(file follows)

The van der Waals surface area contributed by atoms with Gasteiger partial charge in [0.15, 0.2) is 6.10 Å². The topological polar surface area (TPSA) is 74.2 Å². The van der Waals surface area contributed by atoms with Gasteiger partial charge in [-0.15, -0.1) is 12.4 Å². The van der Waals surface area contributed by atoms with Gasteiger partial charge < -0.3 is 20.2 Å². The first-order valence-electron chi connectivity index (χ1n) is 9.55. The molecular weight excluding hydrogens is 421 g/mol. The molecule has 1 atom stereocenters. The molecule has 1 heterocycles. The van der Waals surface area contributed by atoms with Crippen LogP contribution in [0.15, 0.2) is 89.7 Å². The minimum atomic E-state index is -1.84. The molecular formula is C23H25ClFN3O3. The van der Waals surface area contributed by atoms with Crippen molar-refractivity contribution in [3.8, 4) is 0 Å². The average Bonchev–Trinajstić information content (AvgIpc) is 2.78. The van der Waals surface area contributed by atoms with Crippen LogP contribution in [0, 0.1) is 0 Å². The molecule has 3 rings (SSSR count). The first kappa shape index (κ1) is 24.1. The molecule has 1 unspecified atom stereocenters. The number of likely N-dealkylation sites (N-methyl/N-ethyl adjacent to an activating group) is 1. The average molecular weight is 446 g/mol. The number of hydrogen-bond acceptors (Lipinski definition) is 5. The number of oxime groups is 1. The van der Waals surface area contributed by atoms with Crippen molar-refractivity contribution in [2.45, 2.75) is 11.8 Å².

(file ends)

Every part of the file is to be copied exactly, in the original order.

The van der Waals surface area contributed by atoms with Gasteiger partial charge in [0.15, 0.2) is 6.10 Å². The topological polar surface area (TPSA) is 74.2 Å². The van der Waals surface area contributed by atoms with Gasteiger partial charge in [-0.15, -0.1) is 12.4 Å². The van der Waals surface area contributed by atoms with Gasteiger partial charge < -0.3 is 20.2 Å². The first-order valence-electron chi connectivity index (χ1n) is 9.55. The molecular weight excluding hydrogens is 421 g/mol. The molecule has 1 atom stereocenters. The molecule has 1 heterocycles. The van der Waals surface area contributed by atoms with Crippen LogP contribution in [0.15, 0.2) is 89.7 Å². The minimum atomic E-state index is -1.84. The molecular formula is C23H25ClFN3O3. The van der Waals surface area contributed by atoms with Crippen molar-refractivity contribution in [3.8, 4) is 0 Å². The average Bonchev–Trinajstić information content (AvgIpc) is 2.78. The van der Waals surface area contributed by atoms with Crippen LogP contribution in [0, 0.1) is 0 Å². The molecule has 3 rings (SSSR count). The first kappa shape index (κ1) is 24.1. The molecule has 1 unspecified atom stereocenters. The number of likely N-dealkylation sites (N-methyl/N-ethyl adjacent to an activating group) is 1. The average molecular weight is 446 g/mol. The number of hydrogen-bond acceptors (Lipinski definition) is 5. The number of oxime groups is 1. The van der Waals surface area contributed by atoms with Crippen molar-refractivity contribution in [2.45, 2.75) is 11.8 Å².